Researchers in the UK and around the world have found that geogrid stabilisation of ballast has led to better preservation of rail line and level. In fact, the improvement is found to be three to five times better than a sleeper settlement without geogrid stabilisation, and therefore allows the time between maintenance cycles to be significantly increased. Tensar geogrids were originally invented by Dr Brian Mercer in the late 1970’s and early 1980’s for the construction industry to provide stabilisation and reinforcement with the underlying concept of simplicity, flexibility and strength, and are now used throughout the world for a wide range of soil reinforcement applications.
Leading-edge technology in concrete
One of the most revolutionary new products currently in use by Network Rail is Concrete Canvas, a ground breaking material technology that allows concrete to be used in a completely new way. Invented at Imperial College London in 2004 by the two company founders, Peter Brewin and William Crawford, Concrete Canvas is a flexible, cement impregnated fabric that hardens on hydration to form a fibre reinforced, waterproof concrete layer.This innovation enables up to 150mm of poured concrete to be replaced with just 8mm for many surfacing applications. There is no need for mixing or measuring, and as the concrete is premixed it cannot be over hydrated. As a result, material saving of 95 per cent can be achieved for a typical construction project.
Furthermore, Concrete Canvas is chemically resistant, has good weathering performance, will not degrade in UV and has an expected life of over 50 years. It will even set underwater as well as in seawater, so is a truly remarkable material. It has dozens of potential uses but is currently primarily used for ditch lining, bund lining and slope protection works, with Network Rail the largest end-user of the product in the UK.
Supplied as either bulk rolls that can be dispensed from track mounted equipment or man-portable batched rolls for remote areas, Concrete Canvas offers site-specific advantages to rail projects.
The speed and ease at which Concrete Canvas can be installed means that fewer and shorter possessions are required when installing as a liner in trackside drainage. In addition, Concrete Canvas allows construction and remediation projects in the rail sector to be completed with more efficiency and with a lesser impact on the environment than traditional concrete solutions.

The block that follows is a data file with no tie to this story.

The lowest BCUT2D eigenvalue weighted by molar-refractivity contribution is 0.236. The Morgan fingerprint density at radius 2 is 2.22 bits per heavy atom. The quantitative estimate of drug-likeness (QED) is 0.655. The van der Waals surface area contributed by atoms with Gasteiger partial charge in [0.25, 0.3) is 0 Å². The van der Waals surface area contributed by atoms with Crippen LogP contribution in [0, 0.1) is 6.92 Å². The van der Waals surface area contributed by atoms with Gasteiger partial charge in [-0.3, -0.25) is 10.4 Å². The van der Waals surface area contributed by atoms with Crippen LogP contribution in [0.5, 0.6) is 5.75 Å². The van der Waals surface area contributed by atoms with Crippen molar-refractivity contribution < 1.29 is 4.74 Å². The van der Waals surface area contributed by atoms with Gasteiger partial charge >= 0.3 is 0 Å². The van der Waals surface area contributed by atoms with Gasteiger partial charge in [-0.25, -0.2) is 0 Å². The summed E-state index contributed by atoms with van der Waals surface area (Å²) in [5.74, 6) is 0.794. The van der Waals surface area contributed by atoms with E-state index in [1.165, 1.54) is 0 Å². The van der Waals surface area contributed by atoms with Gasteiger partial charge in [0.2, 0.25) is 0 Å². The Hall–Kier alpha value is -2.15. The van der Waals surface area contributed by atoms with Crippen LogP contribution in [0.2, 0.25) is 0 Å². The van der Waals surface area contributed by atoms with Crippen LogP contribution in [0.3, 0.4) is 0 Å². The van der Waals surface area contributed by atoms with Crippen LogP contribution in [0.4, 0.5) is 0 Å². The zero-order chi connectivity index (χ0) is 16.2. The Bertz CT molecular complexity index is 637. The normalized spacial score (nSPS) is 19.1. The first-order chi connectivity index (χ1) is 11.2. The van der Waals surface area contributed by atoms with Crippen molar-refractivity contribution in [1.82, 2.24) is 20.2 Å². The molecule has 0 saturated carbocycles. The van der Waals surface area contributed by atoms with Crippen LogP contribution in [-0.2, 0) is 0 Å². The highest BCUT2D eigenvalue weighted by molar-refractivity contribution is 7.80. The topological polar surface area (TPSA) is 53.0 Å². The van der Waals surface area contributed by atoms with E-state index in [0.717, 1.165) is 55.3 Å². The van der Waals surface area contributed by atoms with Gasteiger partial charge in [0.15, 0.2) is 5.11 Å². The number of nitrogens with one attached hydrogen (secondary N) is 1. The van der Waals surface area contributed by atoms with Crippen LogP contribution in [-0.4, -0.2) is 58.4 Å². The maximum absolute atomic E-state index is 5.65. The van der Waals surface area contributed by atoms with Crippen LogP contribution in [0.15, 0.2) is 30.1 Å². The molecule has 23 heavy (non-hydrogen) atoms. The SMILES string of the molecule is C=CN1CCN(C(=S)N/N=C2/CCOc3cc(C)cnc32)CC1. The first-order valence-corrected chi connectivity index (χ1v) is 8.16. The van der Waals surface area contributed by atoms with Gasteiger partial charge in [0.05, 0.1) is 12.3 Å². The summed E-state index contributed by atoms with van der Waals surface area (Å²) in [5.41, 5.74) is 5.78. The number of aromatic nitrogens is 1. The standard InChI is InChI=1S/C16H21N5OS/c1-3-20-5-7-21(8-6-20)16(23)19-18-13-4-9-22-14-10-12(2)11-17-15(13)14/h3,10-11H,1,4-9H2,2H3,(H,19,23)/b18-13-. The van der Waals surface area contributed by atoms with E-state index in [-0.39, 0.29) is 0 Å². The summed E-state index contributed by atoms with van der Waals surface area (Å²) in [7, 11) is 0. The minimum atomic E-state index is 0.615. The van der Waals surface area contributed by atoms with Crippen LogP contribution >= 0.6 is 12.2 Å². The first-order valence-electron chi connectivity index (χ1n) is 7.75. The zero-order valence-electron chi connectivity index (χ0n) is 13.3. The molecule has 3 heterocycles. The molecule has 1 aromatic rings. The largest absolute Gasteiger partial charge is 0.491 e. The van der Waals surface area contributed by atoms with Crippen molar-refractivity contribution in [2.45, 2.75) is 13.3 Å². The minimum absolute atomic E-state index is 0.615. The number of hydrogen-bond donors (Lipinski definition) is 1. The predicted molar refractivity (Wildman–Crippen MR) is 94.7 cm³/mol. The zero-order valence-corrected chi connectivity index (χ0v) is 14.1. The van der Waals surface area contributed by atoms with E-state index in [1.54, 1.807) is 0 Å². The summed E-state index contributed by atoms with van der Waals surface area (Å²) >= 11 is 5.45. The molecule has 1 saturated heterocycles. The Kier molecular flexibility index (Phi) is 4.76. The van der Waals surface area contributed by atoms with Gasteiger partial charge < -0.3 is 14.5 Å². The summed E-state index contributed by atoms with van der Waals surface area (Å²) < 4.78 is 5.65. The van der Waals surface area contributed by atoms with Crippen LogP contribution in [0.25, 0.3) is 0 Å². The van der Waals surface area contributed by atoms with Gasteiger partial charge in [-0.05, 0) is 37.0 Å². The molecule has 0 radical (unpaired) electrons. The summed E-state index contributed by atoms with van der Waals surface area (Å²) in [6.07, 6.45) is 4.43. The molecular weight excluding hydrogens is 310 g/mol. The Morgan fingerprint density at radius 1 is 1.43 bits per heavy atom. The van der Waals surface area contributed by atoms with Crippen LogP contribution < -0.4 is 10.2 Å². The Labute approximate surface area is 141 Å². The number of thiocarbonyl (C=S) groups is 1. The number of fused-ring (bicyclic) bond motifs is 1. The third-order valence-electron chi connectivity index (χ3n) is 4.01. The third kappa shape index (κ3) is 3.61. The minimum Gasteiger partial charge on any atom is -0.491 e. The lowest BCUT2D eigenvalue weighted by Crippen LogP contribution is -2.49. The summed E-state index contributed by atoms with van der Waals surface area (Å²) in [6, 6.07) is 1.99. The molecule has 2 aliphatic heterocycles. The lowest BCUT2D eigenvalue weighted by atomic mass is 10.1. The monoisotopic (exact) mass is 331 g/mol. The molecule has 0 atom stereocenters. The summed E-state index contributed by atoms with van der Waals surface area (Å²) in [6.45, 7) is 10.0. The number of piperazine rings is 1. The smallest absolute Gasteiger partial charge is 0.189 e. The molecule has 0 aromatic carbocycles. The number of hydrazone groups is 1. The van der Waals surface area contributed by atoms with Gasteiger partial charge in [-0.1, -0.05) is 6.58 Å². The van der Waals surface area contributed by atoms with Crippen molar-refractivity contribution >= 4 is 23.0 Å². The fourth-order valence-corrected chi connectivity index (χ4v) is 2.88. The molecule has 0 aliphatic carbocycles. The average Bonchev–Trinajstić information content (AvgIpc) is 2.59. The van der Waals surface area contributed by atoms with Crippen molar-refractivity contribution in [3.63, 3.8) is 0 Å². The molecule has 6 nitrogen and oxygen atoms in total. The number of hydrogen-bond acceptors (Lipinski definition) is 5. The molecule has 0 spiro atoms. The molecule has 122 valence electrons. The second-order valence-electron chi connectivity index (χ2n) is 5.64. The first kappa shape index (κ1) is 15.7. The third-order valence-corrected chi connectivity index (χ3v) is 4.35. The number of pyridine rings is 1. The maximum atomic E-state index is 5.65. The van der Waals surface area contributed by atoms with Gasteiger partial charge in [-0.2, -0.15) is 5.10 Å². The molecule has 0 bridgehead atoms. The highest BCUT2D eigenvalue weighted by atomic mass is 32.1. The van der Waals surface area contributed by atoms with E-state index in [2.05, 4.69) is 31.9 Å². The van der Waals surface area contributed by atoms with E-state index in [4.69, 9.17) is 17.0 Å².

Although still a relatively new product on the market, Concrete Canvas is fast becoming the engineers’ choice for ditch lining and slope protection, offering key advantages over conventional precast, slabbing or poured concrete solutions. The material requires no mixing on site, will easily negotiate sharp bends and creates a natural looking and long term durable channel lining.
This true British success story is now sold to 40 countries around the world, with exports now accounting for 85 per cent of the company’s turnover.
The increasing use of geosynthetics in track applications and embankments and structures has contributed to a reduction in time on site, increasingly an issue in these days of restricted possession times.
Meanwhile, materials such as the radar detectable geotextile offer a significant contribution to track safety, and allow for better planning of maintenance schedules.
With the advent of higher speed rail lines and rising demand on the network the reliance on engineered solutions to allow for a safer, more reliable railway system will only increase in the future.
Tim Martin is sales and development manager at Keyline – www.keyline.co.uk. Keyline’s National Rail Division is the leading provider of civil engineering and specialist products to the rail industry.